It is currently 18 Nov 2018, 14:26
My Tests

Close

GMAT Club Daily Prep

Thank you for using the timer - this advanced tool can estimate your performance and suggest more practice questions. We have subscribed you to Daily Prep Questions via email.

Customized
for You

we will pick new questions that match your level based on your Timer History

Track
Your Progress

every week, we’ll send you an estimated GMAT score based on your performance

Practice
Pays

we will pick new questions that match your level based on your Timer History

Not interested in getting valuable practice questions and articles delivered to your email? No problem, unsubscribe here.

For any positive integer n, π(n) represents the number of fa

  Question banks Downloads My Bookmarks Reviews Important topics  
Author Message
TAGS:
1 KUDOS received
Moderator
Moderator
User avatar
Joined: 18 Apr 2015
Posts: 4914
Followers: 74

Kudos [?]: 977 [1] , given: 4499

CAT Tests
For any positive integer n, π(n) represents the number of fa [#permalink] New post 04 Apr 2018, 12:33
1
This post received
KUDOS
Expert's post
00:00

Question Stats:

54% (00:53) correct 45% (01:00) wrong based on 22 sessions
For any positive integer n, \(\pi(n)\) represents the number of factors of n, inclusive of 1 and itself. a and b are prime numbers

Quantity A
Quantity B
\(\pi(a) + \pi(b)\)
\(\pi(a * b)\)


A. The quantity in Column A is greater
B. The quantity in Column B is greater
C. The two quantities are equal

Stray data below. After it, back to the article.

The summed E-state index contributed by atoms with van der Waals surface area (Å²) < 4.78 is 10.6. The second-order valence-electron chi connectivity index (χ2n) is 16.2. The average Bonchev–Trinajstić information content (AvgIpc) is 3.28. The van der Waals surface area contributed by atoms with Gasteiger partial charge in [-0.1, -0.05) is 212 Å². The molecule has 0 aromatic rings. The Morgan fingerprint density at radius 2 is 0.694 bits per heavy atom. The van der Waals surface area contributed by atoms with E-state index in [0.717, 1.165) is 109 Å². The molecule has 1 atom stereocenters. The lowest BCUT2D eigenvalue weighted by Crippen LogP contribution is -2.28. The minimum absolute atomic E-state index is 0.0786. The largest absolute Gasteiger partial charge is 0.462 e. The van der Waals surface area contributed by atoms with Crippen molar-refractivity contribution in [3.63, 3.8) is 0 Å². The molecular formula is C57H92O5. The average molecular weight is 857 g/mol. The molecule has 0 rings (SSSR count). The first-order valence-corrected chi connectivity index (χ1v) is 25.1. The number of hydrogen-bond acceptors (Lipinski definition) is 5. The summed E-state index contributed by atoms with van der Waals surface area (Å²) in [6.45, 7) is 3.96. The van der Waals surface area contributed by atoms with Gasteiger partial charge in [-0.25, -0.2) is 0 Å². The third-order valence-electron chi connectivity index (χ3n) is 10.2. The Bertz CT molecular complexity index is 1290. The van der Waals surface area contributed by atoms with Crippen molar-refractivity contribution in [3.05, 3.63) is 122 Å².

D. The relationship cannot be determined from the information given
[Reveal] Spoiler: OA

_________________

Get the 2 FREE GREPrepclub Tests

1 KUDOS received
Manager
Manager
Joined: 22 Feb 2018
Posts: 90
Followers: 2

Kudos [?]: 65 [1] , given: 9

Re: For any positive integer n, π(n) represents the number of fa [#permalink] New post 04 Apr 2018, 15:43
1
This post received
KUDOS
Answer: C (DOUBTS)
A: P(a) + P(b)
The only factors of a prime number are 1 and the number itself.
So P(a) + P(b) always equals 2+2 = 4

B: P(a*b)
The factors of a*b are 1, a, b, a*b. Why not more than 4? Because no new divider is produced with multiplying a to b. If there were any it was a factor of a or b (a factor other than a and b themselves and a) and thus a or b couldn’t be prime. So factors of a*b are 4 numbers.
For example if a = 3 and b = 11 then P(a*b) = P(33) = 4 (1, 3, 11, 33)

A and B are both 4 and equal. The answer is C.
1 KUDOS received
Director
Director
User avatar
Joined: 07 Jan 2018
Posts: 539
Followers: 4

Kudos [?]: 465 [1] , given: 82

CAT Tests
Re: For any positive integer n, π(n) represents the number of fa [#permalink] New post 06 May 2018, 18:29
1
This post received
KUDOS
I have reservation on the ans
because it could be a case of \(a = b\)
and hence qty B can have 3 factors
_________________

This is my response to the question and may be incorrect. Feel free to rectify any mistakes

2 KUDOS received
GMAT Club Legend
GMAT Club Legend
User avatar
Joined: 07 Jun 2014
Posts: 4711
GRE 1: Q167 V156
WE: Business Development (Energy and Utilities)
Followers: 91

Kudos [?]: 1614 [2] , given: 376

CAT Tests
Re: For any positive integer n, π(n) represents the number of fa [#permalink] New post 06 May 2018, 18:39
2
This post received
KUDOS
Expert's post
amorphous wrote:
I have reservation on the ans
because it could be a case of \(a = b\)
and hence qty B can have 3 factors


I second that thought if a = b then \(\pi(a*b)\) will have 3 factors 1, a , b and a*b.
_________________

Sandy
If you found this post useful, please let me know by pressing the Kudos Button

Try our free Online GRE Test

Re: For any positive integer n, π(n) represents the number of fa   [#permalink] 06 May 2018, 18:39
Display posts from previous: Sort by

For any positive integer n, π(n) represents the number of fa

  Question banks Downloads My Bookmarks Reviews Important topics  


GRE Prep Club Forum Home| About| Terms and Conditions and Privacy Policy| GRE Prep Club Rules| Contact

Powered by phpBB © phpBB Group

Kindly note that the GRE® test is a registered trademark of the Educational Testing Service®, and this site has neither been reviewed nor endorsed by ETS®.